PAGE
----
A faltering Donald Trump could cause problems for Johnny Isakson

U.S. Sen. Johnny Isakson, R-Ga. Kent D. Johnson, kdjohnson@ajc.com

U.S. Sen. Johnny Isakson, R-Ga. Kent D. Johnson, kdjohnson@ajc.com


Donald Trump’s campaign is faltering, but hasn’t collapsed. His cause is losing, but isn’t yet lost. And the uncertainty poses a danger to Republicans who will appear on the ballot with him next month.

I’m looking at you, Johnny Isakson.

Consider the last three days: On Monday in Washington, Paul Ryan, speaker of the U.S. House, didn’t order his members to abandon Trump’s presidential campaign, but his advice amounted to a vote of no-confidence. Ryan told House Republicans they were free to embrace or flee the GOP presidential candidate — as their races and consciences dictated.

On Tuesday in Atlanta, a bipartisan, all-female political panel on the race for the White House gathered at Georgia State University. It was an event with some promise, coming hard on the debut of the 2005 video in which Trump explained his sexually aggressive version of the birds and bees to Billy Bush.

In the end, the women spent little time on the Internet bomb that has sent the Trump campaign into a polling spiral. Possibly because there was solid, bipartisan agreement that the recorded words belonged to an unvarnished cad.

Donna Brazile, interim chair of the Democratic National Committee, breezily referred to “President-elect Hillary Clinton.” But it was Margaret Hoover, a Republican and founder of a Super PAC dedicated to putting gay rights on the conservative agenda, who was the afternoon’s provocateur.

“I really hope that Donald Trump loses spectacularly. For my version of the Republican party to be ascendant, I need a definitive loss,” Hoover said. “I need for that idea of what the Republican party is to really be disproved as viable, politically. If it’s very, very close you’ll embolden hold-outs who say, ‘Let’s wait four more years and do this again.’”

It’s safe to say that Hoover’s wouldn’t be the majority opinion at a Georgia GOP convention.

On Wednesday, the New York Times reported that the Clinton campaign had become so confident of its chances that it was considering – again — the addition of two states to its list of battlegrounds: Arizona and Georgia.

I checked with Republicans who have access to unpublished polling in Georgia, and was told that Democrats wouldn’t be acting on a fantasy. Trump is indeed at risk of losing this state. Again.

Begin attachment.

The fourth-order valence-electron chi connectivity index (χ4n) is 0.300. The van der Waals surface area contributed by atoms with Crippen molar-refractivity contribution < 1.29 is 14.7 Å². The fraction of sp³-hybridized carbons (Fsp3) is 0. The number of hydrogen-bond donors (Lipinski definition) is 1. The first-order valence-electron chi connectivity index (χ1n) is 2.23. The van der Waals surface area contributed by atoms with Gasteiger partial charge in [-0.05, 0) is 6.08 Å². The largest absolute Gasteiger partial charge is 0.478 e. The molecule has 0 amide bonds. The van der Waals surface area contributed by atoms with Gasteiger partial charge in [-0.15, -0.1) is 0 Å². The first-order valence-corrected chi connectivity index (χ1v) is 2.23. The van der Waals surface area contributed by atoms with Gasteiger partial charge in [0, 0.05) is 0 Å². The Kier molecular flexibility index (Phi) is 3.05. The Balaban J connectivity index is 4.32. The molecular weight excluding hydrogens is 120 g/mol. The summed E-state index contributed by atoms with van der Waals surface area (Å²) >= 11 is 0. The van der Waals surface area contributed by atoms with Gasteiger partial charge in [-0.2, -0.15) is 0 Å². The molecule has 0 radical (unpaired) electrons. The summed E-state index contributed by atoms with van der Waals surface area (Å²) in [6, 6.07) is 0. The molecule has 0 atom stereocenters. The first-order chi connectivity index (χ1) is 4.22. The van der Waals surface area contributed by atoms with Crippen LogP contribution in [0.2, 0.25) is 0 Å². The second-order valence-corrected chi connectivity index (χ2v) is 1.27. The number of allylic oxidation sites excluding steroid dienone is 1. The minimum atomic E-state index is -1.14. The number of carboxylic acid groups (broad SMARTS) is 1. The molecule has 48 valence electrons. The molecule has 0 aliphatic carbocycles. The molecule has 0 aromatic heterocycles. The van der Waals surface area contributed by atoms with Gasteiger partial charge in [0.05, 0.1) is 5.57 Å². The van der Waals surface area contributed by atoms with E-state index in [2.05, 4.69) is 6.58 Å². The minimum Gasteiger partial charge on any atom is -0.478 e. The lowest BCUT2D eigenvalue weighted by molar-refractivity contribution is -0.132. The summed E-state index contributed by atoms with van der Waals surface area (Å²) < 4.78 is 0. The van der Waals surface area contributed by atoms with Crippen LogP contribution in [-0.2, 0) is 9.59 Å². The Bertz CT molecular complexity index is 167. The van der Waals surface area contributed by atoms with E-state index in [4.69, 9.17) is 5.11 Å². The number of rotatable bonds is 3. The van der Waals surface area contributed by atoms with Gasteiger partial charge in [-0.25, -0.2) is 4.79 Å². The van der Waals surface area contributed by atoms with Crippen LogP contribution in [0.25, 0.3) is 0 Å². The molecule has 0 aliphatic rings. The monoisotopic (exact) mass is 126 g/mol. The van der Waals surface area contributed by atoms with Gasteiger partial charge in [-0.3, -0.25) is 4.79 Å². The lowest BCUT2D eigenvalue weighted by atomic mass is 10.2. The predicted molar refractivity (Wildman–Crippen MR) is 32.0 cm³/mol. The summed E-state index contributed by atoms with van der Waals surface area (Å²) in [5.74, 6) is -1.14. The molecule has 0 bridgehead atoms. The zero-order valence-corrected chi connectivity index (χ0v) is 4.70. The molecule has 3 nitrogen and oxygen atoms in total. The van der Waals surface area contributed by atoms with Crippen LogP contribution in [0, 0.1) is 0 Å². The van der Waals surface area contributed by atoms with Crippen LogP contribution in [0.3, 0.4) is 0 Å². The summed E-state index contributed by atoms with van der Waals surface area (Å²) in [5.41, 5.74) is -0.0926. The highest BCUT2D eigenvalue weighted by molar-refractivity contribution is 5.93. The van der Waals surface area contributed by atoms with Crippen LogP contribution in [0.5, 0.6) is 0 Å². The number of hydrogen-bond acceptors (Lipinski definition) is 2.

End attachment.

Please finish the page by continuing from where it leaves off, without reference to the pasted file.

Put those three days together and you have this: The GOP isn’t just headed for defeat in the race for the White House. It’s headed for defeat and an immediate civil war over what it means to be a Republican.

Isakson, locked in a three-way race for a third term, could quickly find himself caught in that post-election crossfire.

Let me explain: That same New York Times article on Wednesday reported that Priorities USA, a Super PAC dedicated to Clinton’s election, could soon direct some of its cash to boosting Democrats in some U.S. Senate races.

If Democrats are serious about helping Clinton here, that Senate effort will include Georgia, where Democrat Jim Barksdale has less than a month to put more bite into what has been a rather milquetoast campaign. To win Georgia for Clinton, Isakson must be undermined. (Allen Buckley is the Libertarian in the contest.)

Barksdale has sacked his top staffers and has replaced them with a crew that intends to tie Donald Trump around Isakson’s neck — a fate that the Republican incumbent has thus far avoided.

The idea would be to force a dilemma upon the Republican: Deny Trump, and lose the presidential candidate’s fervent supporters in Georgia. Or embrace Trump more tightly, and lose white suburban women.

Seth Weathers, a leading Trump supporter here, knows what he would recommend. “It’d be a dumb move to abandon Trump. In the primary, he won all but four counties in the entire state,” Weathers said.

But successfully deprive Isakson of either group, and the GOP incumbent could finish with less than 50 percent of the vote on Nov. 8 and be forced into a nine-week runoff. Just as his national party enters into a post-partum meltdown over who to blame for Trump’s loss.

In Washington, a leadership fight could deprive Isakson of attention and resources. In Georgia, Isakson could face the prospect of rallying a sullen GOP electorate.

Weathers isn’t ready to concede a Trump defeat. But if it happens, he acknowledges, Trump supporters here will be ticked. “They would be beyond disappointed — and disappointed in our nation,” he said.

Consider this just another example of chaos theory as applied to politics. A TV star brags of his power to accost women without penalty and, 11 years later, a safe U.S. Senate seat becomes just a little less so.

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